EASY MAGAZINE: A better looking you
“That’s how the Lord made you – why don’t you leave it the way it is!?” “If the Lord wanted you with bigger breasts, that’s how he would have made you!”
In Barbados of a past era such responses would have been common to anyone who was bold [or foolish] enough to hint to another that he or she was considering plastic surgery.
And to the individual who actually went all the way, very often it was a “secret” they took to the grave. In fact, not so long ago even the thought of a tummy tuck for a woman whose midsection has been severely misshaped by multiple pregnancies was something that would never have been spoken of outside the household.
Fortunately, the society is changing – perhaps maturing would be a better description – and cosmetic surgery is increasingly being considered, particular among women, and colour/complexion, social status or age are not necessarily inhibitors, although cost still would be for many.
The list of procedures is growing: from botox injections to tummy tucks and everything between, including ear correction, eyelid surgery, facelifts, female genital adjustments, liposuction, nose job, fat transfer and tattoo removal.
When all is said and done though, does it amount to anything more than simple human vanity? Not at all, says American plastic surgeon Dr Robert J Paresi, one of the principals of NaturalLook Barbados, the island’s latest cosmetic and reconstructive surgery clinic, which operates from the ultra modern Sparman Clinic complex at 6th Avenue, Belleville.
Paresi journeys from his base in Chicago every few months to undertake a range of procedures here, and the business is growing after just one year. In a recent interview he explained that for some individuals the correction of some physical appearance defects could have as profound an impact on that person’s quality of life as some other accepted medical procedure.
“Someone presents that they have an issue that is bothering them, it’s affecting their personal self-esteem, how they feel about themselves, and they want to address that issue. I consider that to be the improvements you get from plastic surgery and its as much psychological as it is medical,” he said.
“In a sense we’re treating more than just the actual looks. We’re treating the mind-set as well.
“And there’s plenty of patients like that: a mother that has a couple kids, it doesn’t feel the same after they’ve had their children.They don’t have the same level of self-esteem. Who’s to say that that person, that individual wouldn’t develop more confidence and be able to perform their duties better, … be able to function better in society than they could before. . . . Obviously there are all different reasons why people pursue it.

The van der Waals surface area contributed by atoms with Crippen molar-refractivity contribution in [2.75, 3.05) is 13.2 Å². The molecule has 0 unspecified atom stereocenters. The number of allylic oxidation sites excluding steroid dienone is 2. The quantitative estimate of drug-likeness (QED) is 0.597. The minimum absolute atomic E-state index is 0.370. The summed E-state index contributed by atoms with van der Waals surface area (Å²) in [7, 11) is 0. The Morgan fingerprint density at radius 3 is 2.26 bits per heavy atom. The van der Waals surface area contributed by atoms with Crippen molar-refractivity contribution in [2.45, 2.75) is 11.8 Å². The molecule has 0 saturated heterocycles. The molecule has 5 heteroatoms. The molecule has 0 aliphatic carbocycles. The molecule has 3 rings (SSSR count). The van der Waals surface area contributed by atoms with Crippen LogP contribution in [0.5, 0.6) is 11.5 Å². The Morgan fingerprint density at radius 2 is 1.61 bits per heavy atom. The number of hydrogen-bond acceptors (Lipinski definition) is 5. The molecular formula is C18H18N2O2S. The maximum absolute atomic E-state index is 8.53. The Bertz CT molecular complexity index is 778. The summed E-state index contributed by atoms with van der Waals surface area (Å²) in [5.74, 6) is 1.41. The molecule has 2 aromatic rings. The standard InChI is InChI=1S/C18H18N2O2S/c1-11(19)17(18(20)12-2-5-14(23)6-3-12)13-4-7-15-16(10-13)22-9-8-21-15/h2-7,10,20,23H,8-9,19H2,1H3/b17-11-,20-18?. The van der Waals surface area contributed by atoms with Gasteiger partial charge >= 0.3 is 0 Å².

“The other thing I would say is that it’s become much more socially accepted; it’s more common place. If someone has a concern or has something that bothers them and we have the ability to fix it, who are we to say whether or not that’s wild, or whether or not it’s acceptable to be able to do that.
“If that individual wants to do that and wants to put their resources towards that I don’t think we should stand in their way. It would be no difference than buying a nicer car. It’s a service that we are providing. It may not be absolutely necessary in every instance, but it’s not absolutely necessary to buy a nicer car either. There’s a functional aspect to it and then the . . . desire aspect to it as well.”
Paresi explained: “Actually, I first came to find out about Barbados and Dr Sparman and providing services here through a recruiter. The recruiter called me and asked me if I would be interested in providing services in the Caribbean. I didn’t even know exactly where [Barbados] was but I said sure.
“I’ve a practice based in Chicago and I said, ‘Sure, let me check it out and see what it’s all about’. So I actually had the opportunity to speak to Dr Sparman on the phone and it sounded like a great opportunity. I was interested in the services they were going to offer. It seemed like a good fit to what I offered, and based on what was currently being offered on the island, it seemed like it would be a good fit for the people here as well.”